Not long after the Cuban Crisis (in which our F-4B participated) and to some degree before, things were heating up in Southeast Asia in a tiny nation called Vietnam. This would lead to a decade long confrontation which tested our mighty nation both militarily and domestically. It would last through three administrations and prove the most controversial conflict in US history. It was similar to Korea in that it pitted us against the Soviet Union and China in a small theatre conflict where we fought indirectly against each other in a battle of Cold War wills. This was to be a controversial war for the F-4 and its crews as well. This pretty much included all service men and women. There were strict and absurd Rules of Engagement put into place that basically hand-cuffed all of our aircrews, especially over North Vietnam. To keep it from being a book I will highlight some of the F-4s action here. The F-4 rose from land and sea to protect freedom in this conflict with all three fast-mover services (a first and only again). Although it had many successes, there were some difficulties that came to light. The North Vietnamese enjoyed every advantage an air force could want. They employed hit-and-run tactics with their MiG-17/19/21 fighters and usually concentrated on heavily laden bomb toting Phantoms and F-105s. This resulted in a very lackluster kill-to-loss-ratio early on in the war. Also, pilot training had been woefully inadequate prior to hostilities and our pilots suffered accordingly. Every advantage that the F-4 brought to the table had been negated by the ridiculous Rules of Engagement mandated by politicians. Instead of ramming AIM-7 Sparrows down the MiGs throats from long range, the F-4s and all other types had to visually identify their targets before they could shoot at them!!! This for a fighter that didn’t even have a gun! I have a tremendous amount of respect for these brave flyers in Vietnam as they were so handicapped by OUR government in their methods of operation and a lot of lives were lost because of this lunacy!!! Also there was a very poor showing in missile performance early on. We’re talking below 20% success here. Many kills were lost when missiles just fell off the aircraft or never tracked their target at all!!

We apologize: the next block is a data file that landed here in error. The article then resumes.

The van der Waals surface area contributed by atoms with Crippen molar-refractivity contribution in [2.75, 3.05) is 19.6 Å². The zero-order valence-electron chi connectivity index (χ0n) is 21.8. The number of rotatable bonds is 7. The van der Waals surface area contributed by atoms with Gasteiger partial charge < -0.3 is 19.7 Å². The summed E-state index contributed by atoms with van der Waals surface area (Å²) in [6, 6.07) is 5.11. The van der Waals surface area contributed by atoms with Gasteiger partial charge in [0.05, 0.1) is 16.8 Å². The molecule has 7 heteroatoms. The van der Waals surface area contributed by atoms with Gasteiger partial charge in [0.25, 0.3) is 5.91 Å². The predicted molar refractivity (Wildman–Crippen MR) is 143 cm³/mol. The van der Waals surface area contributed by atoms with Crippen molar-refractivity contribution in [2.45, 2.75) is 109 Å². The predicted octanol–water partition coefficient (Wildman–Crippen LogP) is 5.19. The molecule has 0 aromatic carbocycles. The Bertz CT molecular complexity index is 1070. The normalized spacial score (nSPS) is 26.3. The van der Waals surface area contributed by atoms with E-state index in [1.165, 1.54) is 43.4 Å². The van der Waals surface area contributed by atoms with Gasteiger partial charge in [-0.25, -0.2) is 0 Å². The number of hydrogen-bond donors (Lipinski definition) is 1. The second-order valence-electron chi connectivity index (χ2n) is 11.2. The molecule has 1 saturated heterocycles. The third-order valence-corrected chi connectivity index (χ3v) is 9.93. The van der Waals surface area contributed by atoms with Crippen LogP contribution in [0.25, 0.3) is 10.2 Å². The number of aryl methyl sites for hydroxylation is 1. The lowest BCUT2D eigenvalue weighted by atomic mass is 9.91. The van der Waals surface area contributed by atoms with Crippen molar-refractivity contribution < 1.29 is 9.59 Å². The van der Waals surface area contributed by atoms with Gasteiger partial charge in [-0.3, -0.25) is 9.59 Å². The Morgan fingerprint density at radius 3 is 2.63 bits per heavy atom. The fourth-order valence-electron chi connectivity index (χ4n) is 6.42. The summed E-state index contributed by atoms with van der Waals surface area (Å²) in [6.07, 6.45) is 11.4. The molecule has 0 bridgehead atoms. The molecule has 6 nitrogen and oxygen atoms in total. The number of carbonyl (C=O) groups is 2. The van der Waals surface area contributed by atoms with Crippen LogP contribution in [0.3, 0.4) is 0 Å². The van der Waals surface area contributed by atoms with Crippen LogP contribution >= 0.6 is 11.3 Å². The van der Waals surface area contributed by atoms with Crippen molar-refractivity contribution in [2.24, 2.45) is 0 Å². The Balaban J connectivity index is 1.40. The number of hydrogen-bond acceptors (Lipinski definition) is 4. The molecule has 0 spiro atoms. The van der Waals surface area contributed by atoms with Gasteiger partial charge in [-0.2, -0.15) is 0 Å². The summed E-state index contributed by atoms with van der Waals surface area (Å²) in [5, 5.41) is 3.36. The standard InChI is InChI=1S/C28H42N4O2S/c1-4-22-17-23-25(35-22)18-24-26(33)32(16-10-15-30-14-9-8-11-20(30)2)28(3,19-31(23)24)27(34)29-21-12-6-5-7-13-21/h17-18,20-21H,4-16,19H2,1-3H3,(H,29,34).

While the air-to-air campaign was going poorly, Phantoms were also hauling bombs up north and down south as well. The USMC basically employed their F-4Bs and later Js in the CAS (Close Air Support) supporting the Marines in the field. Marine phantoms carried everything in the arsenal including napalm, rockets, slick and retarded bombs, as well as pod mounted cannon. Although not the best CAS platform (no fast jet ever is),I have spoken to many ground guys that said the F-4 saved their life more than once!! The USAF was using the F-4 in the ground pounding role all along as was the Navy. A new version, the F-4D, was adopted by the USAF. Their F-4C had basically been a Navy B model with minimal change to fit Air Force requirements. The D brought new capabilities to the table. F-4s of the 8th TFW pioneered the use of Precision Guided Munitions (Laser Guided Bombs) during Vietnam and revolutionized air combat forever. Virtually every technology utilized in Desert Storm came from our hard working crews in Vietnam!!! While all this was taking place, reconnaissance versions of the Phantom (USMC RF-4B, USAF RF-4C) were taking pictures of events for intelligence purposes.